What Federal Oversight Governs Trucking?
Motor carriers are overseen by the Federal Motor Carrier Safety Administration (FMCSA). Motor carriers must register with the FMCSA and obtain a U.S. Department of Transportation (USDOT) number to operate legally.
Interstate motor carriers are required to meet certain minimum safety fitness standards, including having adequate safety management controls.
These safety areas include:
- Properly licensed drivers
- Financial responsibility
- Qualified drivers
- Use and driving of motor vehicles
- Document retention
- Driver fatigue
- Adequate inspection, maintenance, and repair
The FCMSA operates the Safety and Fitness Electronic Records (SAFER) System to track motor carrier’s safety ratings.
What to Do After a Truck Accident?
Because large semi-trucks, 18-wheelers, and other commercial vehicles often cause such extensive damage when they collide with other vehicles and objects, many truck accident victims require emergency medical attention at the scene. It is important to call 911 if you or anyone else appears critically injured. Do not move any injured person but instead wait for paramedics to arrive.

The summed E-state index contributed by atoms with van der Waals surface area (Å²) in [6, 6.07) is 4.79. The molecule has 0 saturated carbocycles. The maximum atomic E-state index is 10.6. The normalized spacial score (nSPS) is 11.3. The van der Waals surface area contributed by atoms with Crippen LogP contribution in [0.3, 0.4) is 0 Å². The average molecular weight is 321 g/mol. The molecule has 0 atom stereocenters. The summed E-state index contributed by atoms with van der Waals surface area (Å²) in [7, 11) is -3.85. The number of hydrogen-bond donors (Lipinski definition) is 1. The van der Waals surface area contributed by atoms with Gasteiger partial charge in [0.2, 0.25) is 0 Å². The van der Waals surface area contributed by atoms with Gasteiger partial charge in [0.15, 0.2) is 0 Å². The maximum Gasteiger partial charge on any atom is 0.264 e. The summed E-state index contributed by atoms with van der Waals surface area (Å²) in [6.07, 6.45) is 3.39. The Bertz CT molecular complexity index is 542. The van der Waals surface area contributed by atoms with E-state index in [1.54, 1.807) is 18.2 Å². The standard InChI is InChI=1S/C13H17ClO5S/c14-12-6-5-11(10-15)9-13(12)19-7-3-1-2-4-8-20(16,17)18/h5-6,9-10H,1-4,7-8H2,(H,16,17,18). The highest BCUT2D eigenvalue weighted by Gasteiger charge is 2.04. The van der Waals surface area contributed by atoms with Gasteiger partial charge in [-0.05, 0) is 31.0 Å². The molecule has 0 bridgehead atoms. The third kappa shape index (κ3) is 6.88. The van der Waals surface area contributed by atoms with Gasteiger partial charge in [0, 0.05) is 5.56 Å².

You should also contact local law enforcement and have an officer come to the scene of the accident. You are required to report any accident that results in injury or death, but you should request an accident report even if the crash appears to have resulted only in property damage. With truck accident cases, the more information and evidence you have, the better.
Below, we’ve provided a brief overview of steps to take immediately after and in the hours, days, and weeks following a truck accident:
- Stay at the Scene: Make sure you stop and stay at the scene of the accident until you are able to exchange information and/or help arrives. If you do not remain at the scene, you could be charged with a hit and run, which is a crime in South Carolina.
- Check for Injuries: Check yourself and others involved for injuries. If necessary, call 911. You should also contact the police and have law enforcement officers come out to the scene of the accident to file an official report.
Exchange Information: After an accident, you will want to get the following information (if
- The make, model, and license plate number of the truck
- The driver’s name, address, employer, and driver’s license number
- The contact information of the truck driver and his or her employer
- Insurance company information, including the policy number
- The names, addresses, and contact information of anyone else involved